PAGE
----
A black coral colony is in the process of being overgrown by an alien snowflake coral at a depth of 300 feet.

Harvest of black
coral in jeopardy

Divers oppose a possible moratorium
on the jewelry crop in waters off Maui

» Hunting black coral exacts heavy toll

LAHAINA >> In more than 30 years of diving in the West Maui waters, Robin Lee has seen his share of sharks, but he fears a different kind of foe may sink him and other black coral divers.

"In the ocean, nowhere is safe. You are at the mercy of the ocean and predators, and now we're at the mercy of the politicians," he said. "It's going to shut us down, and it will shut down the industry."

The Western Pacific Fishery Management Council is scheduled Wednesday to consider putting a five-year federal moratorium on black coral harvesting in the Auau Channel between Maui and Lanai.

The meeting starts at 10:15 a.m. at Garden Lanai at the Ala Moana Hotel in Honolulu.

Within a 9-mile ocean span between Maui and Lanai, the state has a 3-mile jurisdiction around each island.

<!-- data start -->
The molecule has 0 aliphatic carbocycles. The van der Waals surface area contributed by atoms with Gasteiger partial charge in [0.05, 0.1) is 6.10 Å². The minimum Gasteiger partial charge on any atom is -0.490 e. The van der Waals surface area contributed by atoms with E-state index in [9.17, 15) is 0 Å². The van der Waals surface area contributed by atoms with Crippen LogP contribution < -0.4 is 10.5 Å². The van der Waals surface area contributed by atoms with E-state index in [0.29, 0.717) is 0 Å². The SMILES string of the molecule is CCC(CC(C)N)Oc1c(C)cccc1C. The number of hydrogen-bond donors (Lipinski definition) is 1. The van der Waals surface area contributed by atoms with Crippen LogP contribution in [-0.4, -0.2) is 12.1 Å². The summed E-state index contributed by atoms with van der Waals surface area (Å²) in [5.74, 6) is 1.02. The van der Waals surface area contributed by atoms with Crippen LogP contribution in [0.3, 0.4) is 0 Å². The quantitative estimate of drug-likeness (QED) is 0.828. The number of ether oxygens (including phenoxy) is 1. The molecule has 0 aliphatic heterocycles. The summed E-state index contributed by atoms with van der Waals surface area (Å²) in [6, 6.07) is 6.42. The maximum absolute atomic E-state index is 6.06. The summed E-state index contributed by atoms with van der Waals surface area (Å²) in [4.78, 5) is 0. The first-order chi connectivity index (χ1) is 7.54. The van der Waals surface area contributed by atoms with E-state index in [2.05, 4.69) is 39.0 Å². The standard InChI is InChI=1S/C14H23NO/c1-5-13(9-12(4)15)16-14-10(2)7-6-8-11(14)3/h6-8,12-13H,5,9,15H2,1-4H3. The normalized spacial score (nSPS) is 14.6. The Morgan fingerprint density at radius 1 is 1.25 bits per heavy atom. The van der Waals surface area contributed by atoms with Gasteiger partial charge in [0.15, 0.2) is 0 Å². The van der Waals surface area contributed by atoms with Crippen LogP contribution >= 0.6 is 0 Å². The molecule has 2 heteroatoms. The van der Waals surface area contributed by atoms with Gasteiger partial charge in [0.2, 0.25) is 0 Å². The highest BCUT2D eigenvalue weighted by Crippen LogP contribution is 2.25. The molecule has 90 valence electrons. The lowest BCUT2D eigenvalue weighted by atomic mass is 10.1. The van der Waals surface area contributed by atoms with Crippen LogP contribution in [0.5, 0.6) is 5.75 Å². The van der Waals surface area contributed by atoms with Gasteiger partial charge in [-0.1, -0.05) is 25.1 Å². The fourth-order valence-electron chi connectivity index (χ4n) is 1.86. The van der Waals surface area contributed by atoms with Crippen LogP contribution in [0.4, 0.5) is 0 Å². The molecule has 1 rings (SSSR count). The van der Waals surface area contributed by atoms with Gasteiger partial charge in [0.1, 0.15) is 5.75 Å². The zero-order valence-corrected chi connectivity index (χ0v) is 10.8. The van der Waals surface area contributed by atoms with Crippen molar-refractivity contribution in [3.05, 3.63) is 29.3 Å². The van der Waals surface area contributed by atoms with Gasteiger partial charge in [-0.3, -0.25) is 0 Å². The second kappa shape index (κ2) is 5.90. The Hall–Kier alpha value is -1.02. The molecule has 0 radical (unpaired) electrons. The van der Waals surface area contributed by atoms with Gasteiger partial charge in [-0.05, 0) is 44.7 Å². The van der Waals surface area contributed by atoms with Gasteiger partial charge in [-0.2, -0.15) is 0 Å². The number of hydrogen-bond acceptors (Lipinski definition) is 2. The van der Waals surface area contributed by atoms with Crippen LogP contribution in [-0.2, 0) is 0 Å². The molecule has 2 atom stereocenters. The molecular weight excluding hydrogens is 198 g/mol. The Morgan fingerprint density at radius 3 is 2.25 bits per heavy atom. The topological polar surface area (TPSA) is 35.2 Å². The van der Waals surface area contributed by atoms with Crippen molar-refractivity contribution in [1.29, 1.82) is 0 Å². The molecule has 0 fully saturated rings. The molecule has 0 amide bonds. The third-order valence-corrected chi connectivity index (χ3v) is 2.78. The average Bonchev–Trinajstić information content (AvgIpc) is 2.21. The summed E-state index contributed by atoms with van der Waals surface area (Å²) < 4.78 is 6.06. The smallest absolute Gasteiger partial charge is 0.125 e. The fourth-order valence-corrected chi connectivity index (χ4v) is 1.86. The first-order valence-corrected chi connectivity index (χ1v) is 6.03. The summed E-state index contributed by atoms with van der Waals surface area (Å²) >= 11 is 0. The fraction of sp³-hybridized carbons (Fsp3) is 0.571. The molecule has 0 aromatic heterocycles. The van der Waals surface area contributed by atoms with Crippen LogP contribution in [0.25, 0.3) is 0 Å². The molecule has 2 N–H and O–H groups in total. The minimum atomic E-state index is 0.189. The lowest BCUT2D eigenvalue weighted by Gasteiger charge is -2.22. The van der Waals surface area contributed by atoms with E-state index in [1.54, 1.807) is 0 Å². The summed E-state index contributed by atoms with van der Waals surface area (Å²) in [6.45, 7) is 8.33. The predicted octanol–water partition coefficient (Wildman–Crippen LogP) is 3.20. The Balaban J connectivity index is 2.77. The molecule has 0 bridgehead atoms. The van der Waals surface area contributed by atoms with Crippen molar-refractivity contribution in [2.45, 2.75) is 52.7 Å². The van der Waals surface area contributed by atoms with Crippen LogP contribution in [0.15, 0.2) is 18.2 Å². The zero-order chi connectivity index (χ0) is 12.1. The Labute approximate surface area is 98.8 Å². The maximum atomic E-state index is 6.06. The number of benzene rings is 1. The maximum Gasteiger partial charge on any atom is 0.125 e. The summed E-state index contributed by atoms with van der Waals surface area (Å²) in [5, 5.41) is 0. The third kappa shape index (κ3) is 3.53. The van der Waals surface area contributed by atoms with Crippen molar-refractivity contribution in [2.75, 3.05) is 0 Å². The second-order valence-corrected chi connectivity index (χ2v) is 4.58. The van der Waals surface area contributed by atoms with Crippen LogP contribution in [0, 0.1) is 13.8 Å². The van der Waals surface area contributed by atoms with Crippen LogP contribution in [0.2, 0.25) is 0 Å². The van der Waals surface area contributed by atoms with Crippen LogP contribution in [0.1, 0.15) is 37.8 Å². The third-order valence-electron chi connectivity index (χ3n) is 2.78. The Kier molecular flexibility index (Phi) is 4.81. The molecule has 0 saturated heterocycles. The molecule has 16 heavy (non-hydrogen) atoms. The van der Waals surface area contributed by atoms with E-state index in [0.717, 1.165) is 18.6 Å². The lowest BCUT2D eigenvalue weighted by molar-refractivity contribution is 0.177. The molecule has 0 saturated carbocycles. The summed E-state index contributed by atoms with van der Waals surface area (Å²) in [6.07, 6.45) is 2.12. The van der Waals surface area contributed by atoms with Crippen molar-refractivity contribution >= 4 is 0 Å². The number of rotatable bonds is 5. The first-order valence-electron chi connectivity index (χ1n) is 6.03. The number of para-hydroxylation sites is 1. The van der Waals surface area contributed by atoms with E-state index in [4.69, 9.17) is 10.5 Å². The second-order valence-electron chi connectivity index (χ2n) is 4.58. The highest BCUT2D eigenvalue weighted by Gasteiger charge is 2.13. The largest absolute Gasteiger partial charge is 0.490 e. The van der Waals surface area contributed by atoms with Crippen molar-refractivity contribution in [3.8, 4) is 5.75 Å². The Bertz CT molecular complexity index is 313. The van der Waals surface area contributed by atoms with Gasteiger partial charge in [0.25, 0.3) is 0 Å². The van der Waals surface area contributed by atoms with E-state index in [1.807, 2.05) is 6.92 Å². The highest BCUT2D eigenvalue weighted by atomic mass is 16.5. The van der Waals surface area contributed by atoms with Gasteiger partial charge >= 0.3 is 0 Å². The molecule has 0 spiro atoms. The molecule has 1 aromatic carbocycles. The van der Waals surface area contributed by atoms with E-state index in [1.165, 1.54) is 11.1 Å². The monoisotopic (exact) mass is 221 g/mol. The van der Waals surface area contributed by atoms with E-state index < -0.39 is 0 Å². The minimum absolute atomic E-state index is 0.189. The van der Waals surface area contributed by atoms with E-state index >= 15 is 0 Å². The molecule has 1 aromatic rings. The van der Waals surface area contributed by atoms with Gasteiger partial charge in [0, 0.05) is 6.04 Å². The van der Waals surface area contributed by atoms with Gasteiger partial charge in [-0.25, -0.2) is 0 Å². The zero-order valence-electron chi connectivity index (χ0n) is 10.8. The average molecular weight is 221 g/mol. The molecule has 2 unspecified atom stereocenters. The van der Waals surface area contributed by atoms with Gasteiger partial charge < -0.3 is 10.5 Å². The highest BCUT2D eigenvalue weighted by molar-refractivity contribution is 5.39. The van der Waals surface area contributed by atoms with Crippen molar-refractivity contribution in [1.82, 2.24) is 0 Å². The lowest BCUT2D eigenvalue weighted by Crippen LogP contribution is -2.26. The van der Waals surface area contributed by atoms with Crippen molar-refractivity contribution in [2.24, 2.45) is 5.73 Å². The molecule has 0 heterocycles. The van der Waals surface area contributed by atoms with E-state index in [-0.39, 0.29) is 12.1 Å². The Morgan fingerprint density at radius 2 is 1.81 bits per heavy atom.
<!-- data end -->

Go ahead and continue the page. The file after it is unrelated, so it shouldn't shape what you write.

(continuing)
The proposed moratorium would affect the three miles of federal jurisdiction in the middle between the two islands, although recommendations have been made by the same federal scientific panel for a similar moratorium in state waters.

Paul Callaghan, chairman of the panel recommending the moratorium, said scientists have noticed a decrease in the regeneration of young black coral in the Auau Channel.

Callaghan said they don't know the reason for the decrease, so they would like to stop the harvesting until they can conduct scientific work to find the cause of the problem.

Scientists have noticed the alien soft coral Carijoa riisei, also known as "snowflake coral," overgrowing and smothering some black coral colonies.

National Marine Fisheries biologist Frank Parrish, chairman of the panel's precious coral plan team, said state officials using a submarine have detected less black coral than previously below 250 feet -- depths usually not visited by divers.

Parrish said the precious coral plan team did not recommend a moratorium to Callaghan's panel, but did call for a shift in harvesting rules.

He said in the last 30 years, harvesting by divers has been "handled well" in the 3-square-mile federal ocean area.

Parrish said because a state survey showed less coral at greater depths than visited by black coral divers, the team wanted to be cautious and recommended lifting a grandfather clause that allowed old divers like Lee to harvest plants 36 inches in height or 34 inch wide at the trunk.